Big Zucker

Today I followed my time-honored morning routine.  I got my cup of coffee, pulled out my cell phone, and checked my work email messages.  My Facebook app was showing there were messages there, too, so I clicked on it.

“Good morning, Bob!” the Facebook page read, a little too cheerily.  “Skies are clearing in Columbus today, so enjoy the sunshine!”  It also gave the temperature in Columbus at a spring-like 25 degrees.

03facebook-xlarge1I recognize that, as a 60-something male, I’m not in Facebook’s target audience.  Perhaps 20-somethings feel warm appreciation for the fact that Facebook is so tuned in to their lives that it gives them personalized weather forecasts and wishes them a heartfelt good morning.

Me?  This increasingly cranky old guy gets a case of the creeps that Facebook thinks it knows where I am and presumes to provide weather forecasts for my assumed location and addresses me by my first name.  It also bugs me that Facebook does things like prepare slide shows of Facebook posts that happened in March, or videos celebrating the “anniversary” of the start of a Facebook friendship.  I feel like Facebook needs to back off and butt out.

The fact that Facebook has been implicated in the Cambridge Analytica story heightens the risk arising from the mass of data that Facebook is compiling about the people who use it.  Rather than making me feel warm and fuzzy that Facebook cares about me, Facebook’s little devices, like the weather forecasts and the slide shows, just remind me that Facebook holds all of that data and can use it however it wants.  It’s not an appealing prospect.

Perhaps George Orwell’s 1984 should have been written about huge, data-compiling social media companies like Facebook, rather than the government.  Instead of Big Brother, maybe we should all be worrying about Big Zucker.

Advertisements

The Sap Test

The story of Cambridge Analytica is an interesting one.  Mother Jones has a fascinating article on how the British firm came to America making big promises to provide in-depth voter profile data and targeted marketing to Republican presidential campaigns — including the Ted Cruz, Ben Carson, and Donald Trump campaigns — and not really delivering on its big promises.  Along the way, Cambridge Analytica got Facebook into trouble, because Cambridge claimed to “harvest” Facebook’s user profiles and other data to “exploit” what was known about them and to “target their inner demons.”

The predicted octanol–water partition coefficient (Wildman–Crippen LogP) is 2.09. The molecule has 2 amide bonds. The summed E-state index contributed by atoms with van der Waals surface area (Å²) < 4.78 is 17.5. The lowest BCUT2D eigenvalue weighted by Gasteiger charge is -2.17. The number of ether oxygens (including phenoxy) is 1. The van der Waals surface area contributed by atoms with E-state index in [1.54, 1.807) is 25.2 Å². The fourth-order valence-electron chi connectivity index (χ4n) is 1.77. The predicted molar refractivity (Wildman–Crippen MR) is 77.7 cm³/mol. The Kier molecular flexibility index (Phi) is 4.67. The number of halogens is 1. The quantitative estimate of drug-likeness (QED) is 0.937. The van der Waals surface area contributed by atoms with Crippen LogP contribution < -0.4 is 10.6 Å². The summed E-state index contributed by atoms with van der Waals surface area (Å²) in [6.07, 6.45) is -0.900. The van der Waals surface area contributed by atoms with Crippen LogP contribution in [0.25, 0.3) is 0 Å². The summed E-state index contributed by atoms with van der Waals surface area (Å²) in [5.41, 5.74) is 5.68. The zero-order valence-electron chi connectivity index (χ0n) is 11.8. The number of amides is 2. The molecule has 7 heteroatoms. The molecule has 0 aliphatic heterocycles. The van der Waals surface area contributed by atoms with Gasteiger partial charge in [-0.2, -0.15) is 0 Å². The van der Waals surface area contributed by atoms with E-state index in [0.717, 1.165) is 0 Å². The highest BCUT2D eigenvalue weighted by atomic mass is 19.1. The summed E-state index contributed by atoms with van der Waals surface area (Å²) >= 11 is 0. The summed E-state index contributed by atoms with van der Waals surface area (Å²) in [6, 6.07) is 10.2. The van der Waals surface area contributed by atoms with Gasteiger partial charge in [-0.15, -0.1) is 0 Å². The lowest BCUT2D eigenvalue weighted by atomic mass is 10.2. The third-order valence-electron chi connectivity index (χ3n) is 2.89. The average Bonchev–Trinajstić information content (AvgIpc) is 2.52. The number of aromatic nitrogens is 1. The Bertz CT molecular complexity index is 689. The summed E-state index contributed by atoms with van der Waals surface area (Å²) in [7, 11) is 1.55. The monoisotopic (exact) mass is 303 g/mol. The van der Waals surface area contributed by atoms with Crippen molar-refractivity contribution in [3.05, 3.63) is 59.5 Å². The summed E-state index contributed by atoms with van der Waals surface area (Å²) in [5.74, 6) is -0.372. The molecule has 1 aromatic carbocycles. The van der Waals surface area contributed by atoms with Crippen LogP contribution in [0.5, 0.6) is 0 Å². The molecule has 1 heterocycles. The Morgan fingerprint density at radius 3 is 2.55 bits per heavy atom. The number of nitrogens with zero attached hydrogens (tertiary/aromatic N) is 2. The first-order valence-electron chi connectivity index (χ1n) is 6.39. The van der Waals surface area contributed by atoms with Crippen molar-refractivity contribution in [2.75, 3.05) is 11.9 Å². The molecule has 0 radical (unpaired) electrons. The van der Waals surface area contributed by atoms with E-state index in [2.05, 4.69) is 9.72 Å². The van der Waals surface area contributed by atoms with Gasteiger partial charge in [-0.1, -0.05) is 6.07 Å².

d40It’s a good read on several levels.  There’s a bit of a thrill in seeing, again, that political masterminds can be played for saps, and it’s always a rewarding reaffirmation of democratic values to read how people’s contributions to political campaigns are spent — or in this case, misspent — on efforts to manipulate voter views and carefully position candidates to appeal to them.  That the Cambridge Analytica big promises apparently went largely unfulfilled doesn’t alter the fact that political campaigns paid it huge amounts of money precisely to provide the kind of information that would permit the campaigns to appeal to voter biases and prejudices and preexisting views — in short, to “target their inner demons.”  And let’s not kid ourselves, either:  Cambridge Analytica was working for Republican candidates in 2016, but Democratic candidates no doubt hired similar research firms and consultants to try to use data to warp voter views in the opposite direction.  It’s worth thinking about that the next time you’re asked to contribute money in response to the latest in the endless fundraising appeals we get from candidates.

But there’s another good lesson lurking in the Cambridge Analytica story, too — about how apparently innocent “personality tests” and other social media staples can be used to assemble masses of data about millions of Americans that can then be used in totally unknown ways.  Every time you respond to the command on one of those annoying “like if you agree” or “share if you agree” posts, or take a “test” to show that you’re one of the people who would be able to identify TV stars from the ’80s, you are creating data that somebody is storing, accessing, counting, analyzing, and then using to develop targeted ads for products — or, potentially, some kind of targeted political message that is supposed to appeal to your likes, dislikes, and demographic category based on the data that you’ve voluntarily provided.

The Cambridge Analytica story, and what it tells us about the data being provided, is food for thought the next time you’re considering disclosing a little piece of your personal information in response to a Facebook quiz or other social media meme.  It would probably be better for everyone if saps like us keep the information about those “inner demons” under wraps.